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Veterans Honored at New Memorial


WASHINGTON — The "greatest generation"--the Americans who endured the Great Depression, fought World War II overseas and at home and painstakingly built the prosperity that followed--had a reunion on the Mall Saturday.

The occasion was the Veterans Day groundbreaking for the World War II Memorial, but what made it extraordinary was the pent-up gratitude of younger people, who seemed to sense that time was running out to say thank you.

"We are the children of your sacrifice," said President Clinton, the baby boomer chief executive. "And we thank you forever."

Similar sentiments, sometimes accompanied by tears, rippled through the crowd of 10,000 at the new memorial's site between the Washington Monument and the Lincoln Memorial, as family members and strangers spoke of the bad old days and the future. Some wore old but freshly pressed uniforms, and caps with the pins and patches of their units. Some maneuvered with canes or walkers. Children and grandchildren wore cards that announced proudly: World War II generation.

Then a majestic bald eagle named Challenger was released and glided like a silent blessing over the gathering.

'Thank You for Your Service'

On a clear and gusty day when veterans were honored in ceremonies across the region, this was the event that seemed to sum up them all. Men and women who attended separate gatherings at Arlington National Cemetery or the Vietnam Veterans Memorial or the National Japanese American Memorial also joined the groundbreaking, where they heard actor Tom Hanks read a dry and devastating dispatch by Ernie Pyle about the death of a beloved captain, and then former Sen. Bob Dole, who asked his fellow World War II veterans to stand so he could say simply: "Thank you for your service."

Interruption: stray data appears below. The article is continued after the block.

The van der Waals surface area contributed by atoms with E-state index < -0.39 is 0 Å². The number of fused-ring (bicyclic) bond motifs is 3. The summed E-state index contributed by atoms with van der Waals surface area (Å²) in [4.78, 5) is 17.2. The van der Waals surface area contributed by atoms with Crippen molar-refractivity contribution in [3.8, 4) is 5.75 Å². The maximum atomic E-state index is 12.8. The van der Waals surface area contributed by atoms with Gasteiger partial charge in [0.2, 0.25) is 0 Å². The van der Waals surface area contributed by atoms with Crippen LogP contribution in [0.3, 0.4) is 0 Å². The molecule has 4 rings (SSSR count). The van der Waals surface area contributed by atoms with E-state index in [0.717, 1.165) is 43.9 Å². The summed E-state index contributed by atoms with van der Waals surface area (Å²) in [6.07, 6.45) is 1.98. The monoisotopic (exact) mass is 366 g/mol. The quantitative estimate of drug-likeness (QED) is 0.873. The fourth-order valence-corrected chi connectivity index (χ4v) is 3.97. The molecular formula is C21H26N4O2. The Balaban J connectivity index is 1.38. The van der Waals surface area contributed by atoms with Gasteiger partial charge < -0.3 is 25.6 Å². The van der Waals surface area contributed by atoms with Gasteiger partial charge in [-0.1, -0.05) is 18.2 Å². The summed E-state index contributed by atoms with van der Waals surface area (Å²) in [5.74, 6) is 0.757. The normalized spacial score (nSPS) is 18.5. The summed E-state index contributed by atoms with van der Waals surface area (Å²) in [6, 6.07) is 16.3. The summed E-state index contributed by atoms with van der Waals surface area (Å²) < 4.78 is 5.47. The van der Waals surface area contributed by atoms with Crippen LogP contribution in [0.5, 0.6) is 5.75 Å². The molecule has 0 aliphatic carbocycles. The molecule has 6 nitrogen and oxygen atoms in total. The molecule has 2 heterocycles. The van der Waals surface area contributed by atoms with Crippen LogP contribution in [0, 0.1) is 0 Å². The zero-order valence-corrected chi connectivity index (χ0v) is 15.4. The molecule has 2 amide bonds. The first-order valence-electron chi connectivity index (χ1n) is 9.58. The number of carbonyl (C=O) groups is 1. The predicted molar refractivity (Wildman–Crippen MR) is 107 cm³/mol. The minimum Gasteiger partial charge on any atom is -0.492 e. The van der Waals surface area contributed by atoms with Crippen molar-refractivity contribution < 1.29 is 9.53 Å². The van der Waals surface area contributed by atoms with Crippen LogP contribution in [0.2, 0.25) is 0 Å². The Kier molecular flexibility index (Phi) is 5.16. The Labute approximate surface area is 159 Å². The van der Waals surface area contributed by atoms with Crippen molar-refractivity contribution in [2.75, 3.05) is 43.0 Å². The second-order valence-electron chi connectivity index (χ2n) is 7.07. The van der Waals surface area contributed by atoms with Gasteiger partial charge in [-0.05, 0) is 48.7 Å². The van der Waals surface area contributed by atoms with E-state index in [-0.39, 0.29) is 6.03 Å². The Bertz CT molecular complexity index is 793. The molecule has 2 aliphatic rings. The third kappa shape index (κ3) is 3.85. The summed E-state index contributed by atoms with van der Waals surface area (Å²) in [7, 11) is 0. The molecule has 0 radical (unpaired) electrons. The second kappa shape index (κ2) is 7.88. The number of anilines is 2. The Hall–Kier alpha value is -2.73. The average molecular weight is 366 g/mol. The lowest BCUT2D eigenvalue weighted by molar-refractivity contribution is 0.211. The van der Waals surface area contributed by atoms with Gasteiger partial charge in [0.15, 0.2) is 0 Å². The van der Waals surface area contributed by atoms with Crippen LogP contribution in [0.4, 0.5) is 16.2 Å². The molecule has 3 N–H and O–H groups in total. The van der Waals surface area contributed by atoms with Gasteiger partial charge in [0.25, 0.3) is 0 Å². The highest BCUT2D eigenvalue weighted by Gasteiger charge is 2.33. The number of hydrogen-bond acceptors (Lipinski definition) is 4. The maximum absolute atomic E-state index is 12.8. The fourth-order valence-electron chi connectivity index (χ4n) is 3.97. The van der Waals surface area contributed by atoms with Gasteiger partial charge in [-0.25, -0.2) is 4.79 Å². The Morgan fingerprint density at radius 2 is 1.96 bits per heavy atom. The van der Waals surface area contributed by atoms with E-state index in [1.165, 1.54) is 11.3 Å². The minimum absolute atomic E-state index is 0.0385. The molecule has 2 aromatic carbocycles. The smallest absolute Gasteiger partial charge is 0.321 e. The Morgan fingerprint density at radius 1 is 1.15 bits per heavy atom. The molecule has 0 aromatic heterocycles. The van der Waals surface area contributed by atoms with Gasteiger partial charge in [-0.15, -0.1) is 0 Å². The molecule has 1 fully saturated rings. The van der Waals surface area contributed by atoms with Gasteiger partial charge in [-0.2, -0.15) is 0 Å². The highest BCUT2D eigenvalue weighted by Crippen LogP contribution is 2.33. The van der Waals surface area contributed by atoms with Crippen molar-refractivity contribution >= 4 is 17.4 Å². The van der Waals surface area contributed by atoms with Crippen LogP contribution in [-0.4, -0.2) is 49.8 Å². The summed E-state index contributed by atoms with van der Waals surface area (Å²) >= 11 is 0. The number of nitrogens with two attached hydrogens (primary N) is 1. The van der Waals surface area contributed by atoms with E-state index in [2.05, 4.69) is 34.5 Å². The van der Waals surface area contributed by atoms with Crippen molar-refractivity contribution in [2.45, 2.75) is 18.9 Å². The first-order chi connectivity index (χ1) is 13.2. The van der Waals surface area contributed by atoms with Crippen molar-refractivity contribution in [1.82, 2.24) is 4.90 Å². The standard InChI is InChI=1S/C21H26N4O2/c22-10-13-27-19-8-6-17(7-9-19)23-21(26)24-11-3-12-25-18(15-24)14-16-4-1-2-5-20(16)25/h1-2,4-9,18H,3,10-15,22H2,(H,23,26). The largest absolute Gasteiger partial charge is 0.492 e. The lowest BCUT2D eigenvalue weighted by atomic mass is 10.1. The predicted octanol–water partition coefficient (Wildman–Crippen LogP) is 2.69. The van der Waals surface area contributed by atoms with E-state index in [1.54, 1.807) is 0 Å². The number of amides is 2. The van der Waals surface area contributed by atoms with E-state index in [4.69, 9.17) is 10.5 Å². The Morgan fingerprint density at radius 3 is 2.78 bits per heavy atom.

"Someone called it a great generation, and it truly is," said Carolyn King, 74, a nun from Holyoke, Mass., who attended in honor of her big brother, Thomas King, killed at age 22 at the Anzio beachhead in Italy. She absorbed his death and helped build airplanes in a factory during the war. It is a great generation, she said, "because of what they did and the way they did it, and how they unified and sacrificed in every way. And everyone did it together and understood that everyone was doing it."

"This has been an overwhelming experience," said Brianna Yoro, 20, who drove 15 hours with her grandparents from Hamilton, Ala. Her grandfather, Darrel Baker, 73, who hunted Japanese submarines, and her grandmother, Jean Baker, 71, had wept through the two-hour ceremony, thinking of people who were killed. "You admire all these veterans," Yoro said, "but you can never really understand it until you experience a ceremony like this."

Even younger vets who had served their country seemed to feel they owed something to the older warriors.

Robert Davis Sr., 79, of Springfield, Ohio, was sitting on the Mall in a pressed Army uniform his buddies had rustled up for him after his own was lost in a house fire. He wears size 42, the same as when he hit the Normandy beach in France.

A man clad in a lot of black leather, black sunglasses and Harley-Davidson buttons approached, squinting to read Davis' name tag.

"I can't tell you how much I want to thank you," Tom Lloyd, of Fairfax, Va., told Davis, pumping his hand. "We are so grateful to you. Thank you so much, sir!"

Lloyd, 39, an Air Force veteran, said he had ridden his motorcycle to the ceremony specifically to seek out men like Davis.

"He is a hero," Lloyd said. "I felt tears in my eyes just talking to him. We live the way we do because of what he did."

Last Big Gathering of Their Generation

With an estimated 1,000 World War II veterans dying every day, the participants acknowledged that this may be one of the last big gatherings for their generation. The dedication of the monument is scheduled for Memorial Day 2003, but that date is not certain. Opponents of building the monument at that location hope to win a court battle to move the memorial elsewhere on the Mall because they say it would block the vista between the Washington Monument and the Lincoln Memorial.

"They are all starting to pass away," said Denise Duke, 40, of Manassas, Va., a recently retired Navy lieutenant, sitting beside her mother, Dorothy Budacki, 82, a member of the Navy WAVES during World War II. "For them to see this before they leave us is the important thing."

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